After checking out his room, Frank goes for a walk around Brighton. The most notable occurrence is a meeting with Grace (Heather Canning). She spies him drinking a bottle of whisky by the seafront and offers him the use of her toothmug back at her flat – he readily agrees and it’s clear that there’s more than whisky on offer. It’s uncharacteristic of Frank to pick up a total stranger, but after two years and more in prison, it’s understandable. When he goes to the toilet, she steals some money from his wallet and Frank, when he returns, knows instantly that something’s wrong. Alfred Burke here (as he is throughout) is excellent, as we see the repressed anger bubbling just beneath the surface. Marker is usually a pretty laid-back character, but circumstances change that. He nearly strikes her and has no compunction is forcibly removing the money from her clutches. He does leave the whisky with her though, as a consolation.
If Weclome to Brighton? feels like a series of vignettes, then that’s a fair assessment. The next concerns Jakeman’s wife, Freda (Anne Ridler). Jakeman asked Frank to visit her and find out why she hasn’t replied to his letters or visited him recently. This he does and he tells her that a wife who doesn’t stand by her husband in prison can’t be much good. This is the signal for Freda to tell Frank in no uncertain terms exactly what she thinks. “He’s safely banged away in his cell. Every time responsibility comes up, he’s off, never fails. Well, you’re all the same. Half of you run back inside every time some little problem comes up you don’t want to cope with. You’ll be back there, you see.” There’s plenty more where that came from and Freda’s speech highlights how a prison sentence affects the people left on the outside just as much as those inside.
So Welcome to Brighton? is not only a series of vignettes, but it’s a series of vignettes where Frank come off second best (particularly in his encounters with Grace and Freda). It’s a sign that his new life in Brighton will be far from smooth.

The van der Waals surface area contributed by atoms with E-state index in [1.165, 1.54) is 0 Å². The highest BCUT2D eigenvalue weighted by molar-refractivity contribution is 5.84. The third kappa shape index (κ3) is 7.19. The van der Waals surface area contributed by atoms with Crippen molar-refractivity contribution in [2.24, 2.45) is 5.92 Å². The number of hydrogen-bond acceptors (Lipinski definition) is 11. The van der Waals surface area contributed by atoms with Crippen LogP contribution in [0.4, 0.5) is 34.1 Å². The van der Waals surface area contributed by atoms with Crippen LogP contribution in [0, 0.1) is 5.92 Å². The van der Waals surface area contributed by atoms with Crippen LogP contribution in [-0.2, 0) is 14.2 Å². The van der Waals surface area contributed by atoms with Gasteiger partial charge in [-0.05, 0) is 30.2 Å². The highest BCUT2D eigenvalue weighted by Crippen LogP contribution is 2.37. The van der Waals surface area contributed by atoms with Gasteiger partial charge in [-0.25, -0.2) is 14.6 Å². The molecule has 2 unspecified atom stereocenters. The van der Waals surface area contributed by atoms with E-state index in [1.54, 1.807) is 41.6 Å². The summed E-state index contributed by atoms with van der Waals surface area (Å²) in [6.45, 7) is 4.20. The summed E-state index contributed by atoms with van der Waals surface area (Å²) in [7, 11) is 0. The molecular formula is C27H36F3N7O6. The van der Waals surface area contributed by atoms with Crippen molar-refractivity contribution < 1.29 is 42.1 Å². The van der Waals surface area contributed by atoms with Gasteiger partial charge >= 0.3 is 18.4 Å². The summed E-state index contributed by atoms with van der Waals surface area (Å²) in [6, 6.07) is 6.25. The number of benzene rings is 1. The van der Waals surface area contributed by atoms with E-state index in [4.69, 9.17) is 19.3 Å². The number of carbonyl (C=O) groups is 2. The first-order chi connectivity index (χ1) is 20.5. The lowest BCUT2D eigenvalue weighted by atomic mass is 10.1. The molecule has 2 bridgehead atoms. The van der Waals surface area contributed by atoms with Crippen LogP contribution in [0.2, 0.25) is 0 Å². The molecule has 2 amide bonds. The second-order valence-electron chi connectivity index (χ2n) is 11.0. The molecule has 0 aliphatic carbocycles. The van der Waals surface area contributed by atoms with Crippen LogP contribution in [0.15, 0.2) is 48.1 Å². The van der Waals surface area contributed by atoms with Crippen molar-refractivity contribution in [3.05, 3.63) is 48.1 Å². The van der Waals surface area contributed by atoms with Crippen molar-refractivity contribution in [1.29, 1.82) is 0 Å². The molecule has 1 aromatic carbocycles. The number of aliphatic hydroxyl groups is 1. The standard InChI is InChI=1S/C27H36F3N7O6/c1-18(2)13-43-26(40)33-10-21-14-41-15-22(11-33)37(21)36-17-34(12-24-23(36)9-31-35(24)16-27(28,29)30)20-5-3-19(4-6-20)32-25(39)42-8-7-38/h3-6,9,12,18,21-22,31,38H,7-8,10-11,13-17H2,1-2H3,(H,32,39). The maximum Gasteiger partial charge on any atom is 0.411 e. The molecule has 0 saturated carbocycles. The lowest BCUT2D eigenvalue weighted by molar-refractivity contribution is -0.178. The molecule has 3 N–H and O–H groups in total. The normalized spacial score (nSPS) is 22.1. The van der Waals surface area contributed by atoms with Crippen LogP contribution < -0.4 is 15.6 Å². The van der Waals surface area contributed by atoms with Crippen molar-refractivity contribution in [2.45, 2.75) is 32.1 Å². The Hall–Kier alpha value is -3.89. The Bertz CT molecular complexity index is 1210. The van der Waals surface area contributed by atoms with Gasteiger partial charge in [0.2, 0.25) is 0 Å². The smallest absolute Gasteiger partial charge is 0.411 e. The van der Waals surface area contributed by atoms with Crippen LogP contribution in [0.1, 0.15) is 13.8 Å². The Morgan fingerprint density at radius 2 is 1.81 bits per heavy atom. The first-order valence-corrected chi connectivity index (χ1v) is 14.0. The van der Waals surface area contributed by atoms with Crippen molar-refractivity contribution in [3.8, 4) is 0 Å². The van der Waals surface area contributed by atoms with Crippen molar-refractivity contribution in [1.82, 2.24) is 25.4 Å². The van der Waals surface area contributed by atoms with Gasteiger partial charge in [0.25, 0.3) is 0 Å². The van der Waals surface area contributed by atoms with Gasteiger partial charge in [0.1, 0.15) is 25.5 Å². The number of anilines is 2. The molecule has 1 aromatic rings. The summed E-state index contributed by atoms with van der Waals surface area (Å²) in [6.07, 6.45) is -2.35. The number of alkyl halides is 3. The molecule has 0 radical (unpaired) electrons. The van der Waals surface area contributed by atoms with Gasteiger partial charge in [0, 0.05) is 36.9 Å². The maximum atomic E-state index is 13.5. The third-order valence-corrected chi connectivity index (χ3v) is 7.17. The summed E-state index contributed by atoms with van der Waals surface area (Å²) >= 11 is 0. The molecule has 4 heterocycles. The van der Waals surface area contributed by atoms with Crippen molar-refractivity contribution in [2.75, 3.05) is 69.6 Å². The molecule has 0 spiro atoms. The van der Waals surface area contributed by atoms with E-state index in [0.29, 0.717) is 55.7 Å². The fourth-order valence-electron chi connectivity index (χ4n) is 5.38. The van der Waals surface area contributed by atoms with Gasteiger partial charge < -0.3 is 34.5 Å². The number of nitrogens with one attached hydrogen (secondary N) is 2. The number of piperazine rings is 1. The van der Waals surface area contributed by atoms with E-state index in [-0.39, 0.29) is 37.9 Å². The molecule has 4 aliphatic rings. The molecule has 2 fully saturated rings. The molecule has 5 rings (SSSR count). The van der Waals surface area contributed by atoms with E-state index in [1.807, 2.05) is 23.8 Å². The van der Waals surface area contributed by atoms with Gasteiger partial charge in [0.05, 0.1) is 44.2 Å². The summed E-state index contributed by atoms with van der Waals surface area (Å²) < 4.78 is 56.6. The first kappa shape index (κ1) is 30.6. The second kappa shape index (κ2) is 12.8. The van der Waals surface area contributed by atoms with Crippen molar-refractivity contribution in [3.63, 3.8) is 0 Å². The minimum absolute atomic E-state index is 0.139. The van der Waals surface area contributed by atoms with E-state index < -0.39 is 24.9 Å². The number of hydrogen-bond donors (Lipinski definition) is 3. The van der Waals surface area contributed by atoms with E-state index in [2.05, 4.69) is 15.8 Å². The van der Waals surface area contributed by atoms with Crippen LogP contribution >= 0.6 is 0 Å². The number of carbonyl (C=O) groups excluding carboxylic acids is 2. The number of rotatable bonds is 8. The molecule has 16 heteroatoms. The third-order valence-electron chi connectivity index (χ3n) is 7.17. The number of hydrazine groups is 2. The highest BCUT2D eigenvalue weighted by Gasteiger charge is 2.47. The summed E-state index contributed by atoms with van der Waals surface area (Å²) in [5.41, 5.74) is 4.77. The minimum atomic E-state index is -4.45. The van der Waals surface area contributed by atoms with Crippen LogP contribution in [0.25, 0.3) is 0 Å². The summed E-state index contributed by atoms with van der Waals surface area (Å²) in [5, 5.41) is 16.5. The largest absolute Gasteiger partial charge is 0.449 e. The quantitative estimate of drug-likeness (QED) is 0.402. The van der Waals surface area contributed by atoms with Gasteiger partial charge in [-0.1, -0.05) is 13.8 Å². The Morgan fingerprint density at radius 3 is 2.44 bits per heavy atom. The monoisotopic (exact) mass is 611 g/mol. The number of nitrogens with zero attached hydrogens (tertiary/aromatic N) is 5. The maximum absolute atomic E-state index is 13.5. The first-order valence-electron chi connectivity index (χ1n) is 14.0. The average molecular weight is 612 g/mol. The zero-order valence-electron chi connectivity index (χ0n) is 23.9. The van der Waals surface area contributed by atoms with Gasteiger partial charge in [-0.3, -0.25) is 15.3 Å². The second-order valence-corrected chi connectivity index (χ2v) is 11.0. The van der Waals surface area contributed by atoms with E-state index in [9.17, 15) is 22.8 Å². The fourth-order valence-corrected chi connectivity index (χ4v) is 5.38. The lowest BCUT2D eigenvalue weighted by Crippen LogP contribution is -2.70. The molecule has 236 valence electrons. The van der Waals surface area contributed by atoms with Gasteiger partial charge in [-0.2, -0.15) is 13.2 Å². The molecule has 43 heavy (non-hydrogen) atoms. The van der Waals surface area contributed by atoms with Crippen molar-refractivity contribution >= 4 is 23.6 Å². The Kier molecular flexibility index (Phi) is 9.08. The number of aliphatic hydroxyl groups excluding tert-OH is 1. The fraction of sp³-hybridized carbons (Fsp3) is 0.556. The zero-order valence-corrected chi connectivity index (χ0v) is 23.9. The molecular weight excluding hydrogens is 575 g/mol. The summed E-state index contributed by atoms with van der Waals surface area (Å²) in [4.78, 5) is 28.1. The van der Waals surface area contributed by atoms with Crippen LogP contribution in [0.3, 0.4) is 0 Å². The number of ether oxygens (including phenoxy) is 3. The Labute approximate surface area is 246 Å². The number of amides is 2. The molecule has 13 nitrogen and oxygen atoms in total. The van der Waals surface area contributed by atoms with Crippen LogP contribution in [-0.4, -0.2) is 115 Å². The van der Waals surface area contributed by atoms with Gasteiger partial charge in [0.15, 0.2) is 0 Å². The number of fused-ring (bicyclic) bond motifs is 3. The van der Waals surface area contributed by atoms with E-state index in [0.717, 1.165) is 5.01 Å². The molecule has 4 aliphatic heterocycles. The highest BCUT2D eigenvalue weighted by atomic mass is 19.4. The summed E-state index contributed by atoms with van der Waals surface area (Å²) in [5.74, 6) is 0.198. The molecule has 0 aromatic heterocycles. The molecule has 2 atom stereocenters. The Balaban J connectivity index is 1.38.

2 thoughts on “Public Eye – Welcome to Brighton?”
Welcome To Brighton? is The Great Original Episode of Public Eye Starring the late Alfred Burke as Frank Marker Broadcast by ITV 1969.
The late George Sewell as Jakeman,The Prisoner Gave Frank Marker Advice at Ford Open Prison & He is Released from Prison.
Public Eye is The Great Crime Series Broadcast by ABC-Thames Television from 1965-75 with The 87 Original Monochrome & Colour Episodes & The Star of The Show is The late Alfred Burke as Frank Marker.
Sunderland,Tyne & Wear.
Alfred Burke is one of UK televisions most talented and often under rated actors.
Having been a fan of the Thames Television dramas, I checked out Public Eye and purchased the Network DVD of this specific series.
Series 4, saw a change in style and direction for Public Eye from it’s previous incarnation. Writer Roger Marshall took complete control of the programme at this stage, by penning all seven episodes of this particular series.
Public Eye is a moody and bleak series – the monochrome film and general atmosphere adds to a sense of ‘loneliness’ where Frank Marker is a man entering the outside world after serving a prison sentence.
Ironically, Roger Marshall would go on to have further TV ratings success with the 1980s series The Travelling Man, which followed a similar theme where the central character comes out of prison facing an uncertain future.
Alan Lomax, like Marker, would find himself embroiled in a different situation each week where he found himself challenging the wrong doing of others.
Frank Marker’s world seems to be isolated and uninviting. Brighton is depicted as cold and unforgiving in 1969. This episode is quite a slow, simple affair that is carried nicely thanks to Alfred Burke performance as we see Marker starting his integration back into society.
Public Eye depicts the harsh realities of life, but the various characters we meet a long the way ensure that the series is very dull and remains gritty and realistic most of time.